Colonel T.E Lawrence pictured in Arabia
The mystery of Lawrence of Arabia
Stories of the Middle Eastern exploits of Colonel Thomas Edward Lawrence, or Lawrence of Arabia, made him a legend, but his hope for a quiet retirement in Dorset ended in tragedy - and conspiracy theories.
Colonel Thomas Edward Lawrence, or Lawrence of Arabia, made Dorset his home in his final years.
Born in 1888, T.E. Lawrence was a soldier with extensive experience of the Middle East.
When World War I broke out he was made an intelligence officer in Cairo, working with secret rebels against Turkey who ruled the region and were allies of the Germans.
T.E Lawrence on his Brough Superior SS80
Also a writer, Lawrence's memoirs The Seven Pillars of Wisdom, documenting his Middle Eastern experiences, helped make him a high profile figure all over the world, hence becoming known as Lawrence of Arabia.
A house in Clouds Hill
Seeking a quieter life, and by now living in a small house in Clouds Hill in Wareham, he left the military in February 1935.
But his retirement was cut short when he was killed in a motorcycle accident in May 1935.
Lawrence was riding his much-loved Brough motorbike, on his way from Bovington Camp to Clouds Hill, when he swerved to avoid two boys on bicycles.
Despite receiving prompt medical attention at nearby Bovington army camp, he died a few days later.
'A mysterious black car'
Lawrence's death at the age of 46 only added to the myth: stories of a 'mysterious black car' at the scene prompted some to think there was more to his death than just a tragic accident.
Prime Minister Winston Churchill attended his funeral and was said to have described him as "one of the greatest beings alive in this time".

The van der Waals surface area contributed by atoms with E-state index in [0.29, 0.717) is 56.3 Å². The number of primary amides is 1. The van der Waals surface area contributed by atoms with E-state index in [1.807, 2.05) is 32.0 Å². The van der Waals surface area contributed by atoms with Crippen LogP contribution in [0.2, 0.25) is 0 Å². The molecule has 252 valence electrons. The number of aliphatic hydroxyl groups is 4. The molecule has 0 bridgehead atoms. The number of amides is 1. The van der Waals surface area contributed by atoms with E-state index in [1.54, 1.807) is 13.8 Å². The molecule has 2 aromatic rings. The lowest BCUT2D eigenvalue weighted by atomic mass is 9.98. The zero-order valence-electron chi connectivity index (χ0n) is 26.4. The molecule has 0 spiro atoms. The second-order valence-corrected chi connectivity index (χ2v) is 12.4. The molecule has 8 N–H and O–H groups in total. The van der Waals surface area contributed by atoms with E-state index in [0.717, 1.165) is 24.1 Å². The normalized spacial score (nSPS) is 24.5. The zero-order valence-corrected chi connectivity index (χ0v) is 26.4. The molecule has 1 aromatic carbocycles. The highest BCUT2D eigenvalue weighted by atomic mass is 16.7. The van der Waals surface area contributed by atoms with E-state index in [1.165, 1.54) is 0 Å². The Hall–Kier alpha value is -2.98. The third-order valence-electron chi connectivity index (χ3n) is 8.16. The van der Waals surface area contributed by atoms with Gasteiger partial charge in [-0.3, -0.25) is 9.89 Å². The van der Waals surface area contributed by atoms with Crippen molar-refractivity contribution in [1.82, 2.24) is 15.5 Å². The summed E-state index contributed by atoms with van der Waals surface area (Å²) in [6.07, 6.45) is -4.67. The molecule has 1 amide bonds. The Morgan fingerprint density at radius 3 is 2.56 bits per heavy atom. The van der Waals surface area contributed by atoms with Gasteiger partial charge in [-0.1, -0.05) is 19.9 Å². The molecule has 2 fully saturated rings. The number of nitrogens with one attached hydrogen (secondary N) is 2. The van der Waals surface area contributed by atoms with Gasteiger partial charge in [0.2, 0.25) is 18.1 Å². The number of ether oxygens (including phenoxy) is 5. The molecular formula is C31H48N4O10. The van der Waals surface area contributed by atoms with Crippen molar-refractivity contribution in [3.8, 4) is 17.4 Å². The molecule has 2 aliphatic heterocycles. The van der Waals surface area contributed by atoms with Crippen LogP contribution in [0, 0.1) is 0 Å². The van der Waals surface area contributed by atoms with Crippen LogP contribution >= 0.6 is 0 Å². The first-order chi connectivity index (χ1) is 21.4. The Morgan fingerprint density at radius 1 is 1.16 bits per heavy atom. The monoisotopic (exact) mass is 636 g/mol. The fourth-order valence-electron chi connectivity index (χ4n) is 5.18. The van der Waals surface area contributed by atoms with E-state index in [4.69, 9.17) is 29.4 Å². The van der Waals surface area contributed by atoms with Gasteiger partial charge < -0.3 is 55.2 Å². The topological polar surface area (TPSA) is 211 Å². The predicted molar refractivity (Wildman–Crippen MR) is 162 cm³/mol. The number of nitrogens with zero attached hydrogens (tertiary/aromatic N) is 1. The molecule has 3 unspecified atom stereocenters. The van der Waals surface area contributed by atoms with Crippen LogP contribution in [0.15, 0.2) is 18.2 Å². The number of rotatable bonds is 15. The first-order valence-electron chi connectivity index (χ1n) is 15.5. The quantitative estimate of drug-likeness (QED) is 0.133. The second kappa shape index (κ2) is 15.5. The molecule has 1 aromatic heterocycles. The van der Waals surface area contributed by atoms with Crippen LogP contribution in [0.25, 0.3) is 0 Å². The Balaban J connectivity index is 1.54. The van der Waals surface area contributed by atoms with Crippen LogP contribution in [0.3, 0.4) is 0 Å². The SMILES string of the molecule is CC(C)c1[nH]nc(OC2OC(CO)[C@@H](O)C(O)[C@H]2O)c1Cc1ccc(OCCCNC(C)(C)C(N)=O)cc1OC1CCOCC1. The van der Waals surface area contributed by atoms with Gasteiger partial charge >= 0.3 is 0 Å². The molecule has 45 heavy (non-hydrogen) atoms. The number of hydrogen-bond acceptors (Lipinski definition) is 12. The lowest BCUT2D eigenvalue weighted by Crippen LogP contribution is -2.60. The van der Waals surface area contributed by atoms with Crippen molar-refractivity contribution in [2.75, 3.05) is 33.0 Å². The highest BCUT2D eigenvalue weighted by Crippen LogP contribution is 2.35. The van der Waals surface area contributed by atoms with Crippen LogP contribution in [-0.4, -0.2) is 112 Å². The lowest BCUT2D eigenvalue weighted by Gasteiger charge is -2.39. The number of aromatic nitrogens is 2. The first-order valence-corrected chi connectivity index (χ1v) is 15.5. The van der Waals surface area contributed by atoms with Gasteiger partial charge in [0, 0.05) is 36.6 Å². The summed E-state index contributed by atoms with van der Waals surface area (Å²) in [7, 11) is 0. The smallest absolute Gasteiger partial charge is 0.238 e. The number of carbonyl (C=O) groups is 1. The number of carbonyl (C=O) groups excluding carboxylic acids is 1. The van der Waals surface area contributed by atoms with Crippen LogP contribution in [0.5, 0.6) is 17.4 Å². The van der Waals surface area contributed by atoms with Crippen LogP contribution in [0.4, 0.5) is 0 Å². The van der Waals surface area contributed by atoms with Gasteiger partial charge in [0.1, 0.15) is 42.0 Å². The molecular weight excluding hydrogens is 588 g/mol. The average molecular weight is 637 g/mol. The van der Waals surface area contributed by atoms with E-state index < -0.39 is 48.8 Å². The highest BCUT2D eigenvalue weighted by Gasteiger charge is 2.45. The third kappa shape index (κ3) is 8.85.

Memorial stone at Clouds Hill
Lawrence is buried in Moreton, and a famous stone effigy of Lawrence can be seen at St Martin's Church in Wareham.
A small memorial by the road side at Clouds Hill marks the area of the accident.
Disproving the rumours
Lawrence was a well known local figure, and was often seen around the Wareham area.
The town's interest in him continues to this day, and its museum has an exhibition dedicated to Lawrence, and Michael O'Hara, its honorary curator, has helped put together a DVD looking at Lawrence's life - and death - in Dorset.
By speaking to local people with connections to Lawrence, some of whom haven't previously spoken publicly about him before, Michael says they've managed to disprove some of the rumours about Lawrence's death.
An illustration from his memoirs
He says: "There are lots of conspiracy theories and myths surrounding his death [eg that he committed suicide, or was murdered by government agents], and one of them was that no one was allowed to talk about the accident afterwards.
"We spoke to Joe Fletcher, who is the brother of Frank Fletcher, one of the boys involved in the accident.
"Frank is no longer with us, but Joe has a letter from the then Commander of Bovington Camp to Frank and Joe's father, saying that they were allowed to talk to the press about the accident, but not about his job at the army camp.
"So that blows the theory that the accident was hushed up out of the water."
Michael says there's as much interest in T.E. Lawrence now as there always has been - in the man, his life, and his work.
Michael O'Hara, Wareham Town Musuem
He says: "The problems in the Middle East today all stem from the post-World War I years and the actions he was involved in, in 1915. That still has relevance today.
"Lawrence is an enigma. It's the ongoing mystery of this very private person [that keeps me interested].
"He's certainly one of the twentieth century's first major celebrities."
last updated: 15/06/2009 at 09:27